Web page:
Adversarial Election Administration

54 Pages Posted: 8 May 2023 Last revised: 30 May 2024

Date Written: August 6, 2022

Abstract

As Americans, we are conditioned to believe that involving partisans in the administration of elections is inherently problematic. Understandably. The United States is a major outlier; virtually every other developed democracy mandates nonpartisan election administration. Whether on the left or right— especially since the 2020 election—we are barraged with headlines about actual or feared partisanship on the part of those who run our elections. What this narrative misses, however, is a crucial and underrecognized fact: by design, partisans have always played central roles at every level of U.S. election administration. What is more, partisans are baked into the U.S. election process for lofty reasons. Placing rival partisans in the election process increases transparency, enhances accountability, and (in theory) improves public trust in outcomes. Rival partisans populate election administration for the same reason we rely on the adversarial process in court: adversarialism leads to outcomes in which members of the public are more likely to abide. As with the justice system, adversarial election administration is not a perfect formula. But the better we understand the mechanisms of rival partisanship in election administration, the better our chances of improving them. This Article takes on this task, examining the history of adversarial election administration in the United States, describing how adversarial actors function in modern U.S. elections, and suggesting how states might better leverage adversarial election administration to bolster transparency, boost accountability, and secure election outcomes voters can trust.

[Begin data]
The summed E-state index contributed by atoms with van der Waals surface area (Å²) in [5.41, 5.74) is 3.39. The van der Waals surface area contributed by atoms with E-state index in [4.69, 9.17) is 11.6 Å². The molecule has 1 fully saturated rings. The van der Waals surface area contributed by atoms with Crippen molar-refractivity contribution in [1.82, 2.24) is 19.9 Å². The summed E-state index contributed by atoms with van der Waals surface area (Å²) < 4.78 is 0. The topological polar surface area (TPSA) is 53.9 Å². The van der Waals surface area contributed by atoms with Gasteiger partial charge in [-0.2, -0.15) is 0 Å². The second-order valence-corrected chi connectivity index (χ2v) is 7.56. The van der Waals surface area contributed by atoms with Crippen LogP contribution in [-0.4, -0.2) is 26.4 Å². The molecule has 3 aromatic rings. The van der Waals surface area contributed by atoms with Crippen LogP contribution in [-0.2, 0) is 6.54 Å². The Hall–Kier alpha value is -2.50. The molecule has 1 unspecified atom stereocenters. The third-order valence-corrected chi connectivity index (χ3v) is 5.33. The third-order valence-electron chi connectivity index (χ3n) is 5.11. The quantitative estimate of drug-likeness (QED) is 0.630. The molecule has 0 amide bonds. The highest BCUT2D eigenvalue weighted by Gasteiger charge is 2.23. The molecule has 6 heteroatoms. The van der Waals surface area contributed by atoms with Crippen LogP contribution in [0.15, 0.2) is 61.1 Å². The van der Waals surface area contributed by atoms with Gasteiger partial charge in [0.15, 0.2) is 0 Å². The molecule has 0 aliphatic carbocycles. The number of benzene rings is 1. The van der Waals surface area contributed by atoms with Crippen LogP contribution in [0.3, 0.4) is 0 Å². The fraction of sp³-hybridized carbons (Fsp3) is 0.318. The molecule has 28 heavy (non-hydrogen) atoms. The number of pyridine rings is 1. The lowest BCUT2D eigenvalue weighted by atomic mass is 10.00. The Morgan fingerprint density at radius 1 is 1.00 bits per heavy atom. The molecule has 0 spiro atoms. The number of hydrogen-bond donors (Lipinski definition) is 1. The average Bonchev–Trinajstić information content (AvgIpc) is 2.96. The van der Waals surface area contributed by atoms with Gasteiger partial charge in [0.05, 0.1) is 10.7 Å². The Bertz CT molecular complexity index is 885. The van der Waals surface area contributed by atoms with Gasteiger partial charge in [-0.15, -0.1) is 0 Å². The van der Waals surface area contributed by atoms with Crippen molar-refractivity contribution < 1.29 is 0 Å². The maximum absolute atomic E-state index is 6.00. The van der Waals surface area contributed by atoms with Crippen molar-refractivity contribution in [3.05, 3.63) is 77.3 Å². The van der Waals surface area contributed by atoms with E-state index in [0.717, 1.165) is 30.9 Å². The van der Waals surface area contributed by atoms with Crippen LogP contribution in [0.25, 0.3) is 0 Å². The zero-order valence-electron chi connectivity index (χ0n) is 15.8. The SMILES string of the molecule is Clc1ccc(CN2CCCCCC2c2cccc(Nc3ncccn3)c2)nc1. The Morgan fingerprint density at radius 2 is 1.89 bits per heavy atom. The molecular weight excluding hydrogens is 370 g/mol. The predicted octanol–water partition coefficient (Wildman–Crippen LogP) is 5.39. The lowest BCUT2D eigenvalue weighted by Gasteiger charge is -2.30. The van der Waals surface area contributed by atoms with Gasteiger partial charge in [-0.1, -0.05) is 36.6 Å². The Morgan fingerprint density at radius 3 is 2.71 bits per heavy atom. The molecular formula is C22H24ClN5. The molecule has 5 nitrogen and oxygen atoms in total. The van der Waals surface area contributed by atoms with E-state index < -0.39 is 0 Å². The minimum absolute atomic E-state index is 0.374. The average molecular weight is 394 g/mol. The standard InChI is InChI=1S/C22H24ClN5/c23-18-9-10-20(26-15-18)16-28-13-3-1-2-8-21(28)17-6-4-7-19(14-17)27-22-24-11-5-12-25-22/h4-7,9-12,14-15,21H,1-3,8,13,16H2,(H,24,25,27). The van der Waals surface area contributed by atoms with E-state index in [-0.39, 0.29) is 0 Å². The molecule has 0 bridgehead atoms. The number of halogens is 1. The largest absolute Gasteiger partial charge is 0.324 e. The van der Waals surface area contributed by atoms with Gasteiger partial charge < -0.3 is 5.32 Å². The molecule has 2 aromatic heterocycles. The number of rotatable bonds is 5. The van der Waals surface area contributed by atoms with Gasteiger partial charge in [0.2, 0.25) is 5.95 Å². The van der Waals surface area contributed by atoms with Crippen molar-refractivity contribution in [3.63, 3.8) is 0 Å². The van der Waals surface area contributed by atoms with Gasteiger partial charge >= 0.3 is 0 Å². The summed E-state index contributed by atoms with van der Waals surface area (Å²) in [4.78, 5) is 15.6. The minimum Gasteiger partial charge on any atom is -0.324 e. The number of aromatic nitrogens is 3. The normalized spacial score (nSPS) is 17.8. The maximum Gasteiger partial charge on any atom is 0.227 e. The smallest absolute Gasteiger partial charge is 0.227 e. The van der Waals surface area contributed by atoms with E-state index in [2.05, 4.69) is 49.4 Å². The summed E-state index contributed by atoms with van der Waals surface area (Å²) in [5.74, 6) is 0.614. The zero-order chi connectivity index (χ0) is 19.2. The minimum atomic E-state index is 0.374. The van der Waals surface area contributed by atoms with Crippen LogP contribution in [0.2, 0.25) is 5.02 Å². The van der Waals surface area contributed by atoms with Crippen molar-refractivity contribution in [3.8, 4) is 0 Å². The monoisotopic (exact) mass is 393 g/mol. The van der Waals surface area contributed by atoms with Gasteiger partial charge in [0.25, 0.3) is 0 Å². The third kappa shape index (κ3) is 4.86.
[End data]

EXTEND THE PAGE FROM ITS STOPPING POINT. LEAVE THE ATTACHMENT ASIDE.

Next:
Keywords: election, election administration, partisan, partisanship, local election official, chief election official, conflict of interest, nonpartisan election administration, trustworthy election, voter confidence

Suggested Citation

Green, Rebecca, Adversarial Election Administration (August 6, 2022). William & Mary Law School Research Paper No. 09-461, North Carolina Law Review, Vol. 101, 1077 (2023), Available at SSRN: https://ssrn.com/abstract=4292233

Rebecca Green (Contact Author)

William & Mary Law School ( email )

South Henry Street
P.O. Box 8795
Williamsburg, VA 23187-8795
United States
(757) 221-3851 (Phone)

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